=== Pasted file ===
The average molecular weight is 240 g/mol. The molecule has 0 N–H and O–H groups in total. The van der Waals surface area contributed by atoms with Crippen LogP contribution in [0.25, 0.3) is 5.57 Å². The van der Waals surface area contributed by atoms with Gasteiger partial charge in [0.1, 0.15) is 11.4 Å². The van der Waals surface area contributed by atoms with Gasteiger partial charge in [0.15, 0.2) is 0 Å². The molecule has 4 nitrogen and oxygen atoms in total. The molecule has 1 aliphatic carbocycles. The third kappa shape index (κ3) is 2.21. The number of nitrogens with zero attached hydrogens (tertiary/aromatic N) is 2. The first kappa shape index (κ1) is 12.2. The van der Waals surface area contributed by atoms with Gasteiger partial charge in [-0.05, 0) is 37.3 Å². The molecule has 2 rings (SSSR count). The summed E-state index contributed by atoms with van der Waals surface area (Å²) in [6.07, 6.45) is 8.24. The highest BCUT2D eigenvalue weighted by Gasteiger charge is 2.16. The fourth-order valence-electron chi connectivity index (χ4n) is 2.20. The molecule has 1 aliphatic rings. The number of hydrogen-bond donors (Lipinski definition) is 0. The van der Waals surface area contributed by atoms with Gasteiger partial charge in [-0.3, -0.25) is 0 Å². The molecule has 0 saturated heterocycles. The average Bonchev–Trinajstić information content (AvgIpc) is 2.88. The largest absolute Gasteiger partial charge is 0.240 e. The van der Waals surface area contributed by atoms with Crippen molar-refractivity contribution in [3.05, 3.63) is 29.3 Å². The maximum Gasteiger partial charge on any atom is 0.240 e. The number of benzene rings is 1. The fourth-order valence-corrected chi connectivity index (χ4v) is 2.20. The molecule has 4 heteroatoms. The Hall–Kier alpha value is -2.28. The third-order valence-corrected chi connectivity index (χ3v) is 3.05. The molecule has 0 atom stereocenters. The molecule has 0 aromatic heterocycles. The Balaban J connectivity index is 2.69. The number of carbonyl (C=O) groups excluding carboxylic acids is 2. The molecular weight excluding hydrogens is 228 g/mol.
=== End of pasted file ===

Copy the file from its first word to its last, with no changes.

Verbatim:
The average molecular weight is 240 g/mol. The molecule has 0 N–H and O–H groups in total. The van der Waals surface area contributed by atoms with Crippen LogP contribution in [0.25, 0.3) is 5.57 Å². The van der Waals surface area contributed by atoms with Gasteiger partial charge in [0.1, 0.15) is 11.4 Å². The van der Waals surface area contributed by atoms with Gasteiger partial charge in [0.15, 0.2) is 0 Å². The molecule has 4 nitrogen and oxygen atoms in total. The molecule has 1 aliphatic carbocycles. The third kappa shape index (κ3) is 2.21. The number of nitrogens with zero attached hydrogens (tertiary/aromatic N) is 2. The first kappa shape index (κ1) is 12.2. The van der Waals surface area contributed by atoms with Gasteiger partial charge in [-0.05, 0) is 37.3 Å². The molecule has 2 rings (SSSR count). The summed E-state index contributed by atoms with van der Waals surface area (Å²) in [6.07, 6.45) is 8.24. The highest BCUT2D eigenvalue weighted by Gasteiger charge is 2.16. The fourth-order valence-electron chi connectivity index (χ4n) is 2.20. The molecule has 1 aliphatic rings. The number of hydrogen-bond donors (Lipinski definition) is 0. The van der Waals surface area contributed by atoms with Gasteiger partial charge in [-0.3, -0.25) is 0 Å². The molecule has 0 saturated heterocycles. The average Bonchev–Trinajstić information content (AvgIpc) is 2.88. The largest absolute Gasteiger partial charge is 0.240 e. The van der Waals surface area contributed by atoms with Crippen molar-refractivity contribution in [3.05, 3.63) is 29.3 Å². The maximum Gasteiger partial charge on any atom is 0.240 e. The number of benzene rings is 1. The fourth-order valence-corrected chi connectivity index (χ4v) is 2.20. The molecule has 4 heteroatoms. The Hall–Kier alpha value is -2.28. The third-order valence-corrected chi connectivity index (χ3v) is 3.05. The molecule has 0 atom stereocenters. The molecule has 0 aromatic heterocycles. The Balaban J connectivity index is 2.69. The number of carbonyl (C=O) groups excluding carboxylic acids is 2. The molecular weight excluding hydrogens is 228 g/mol.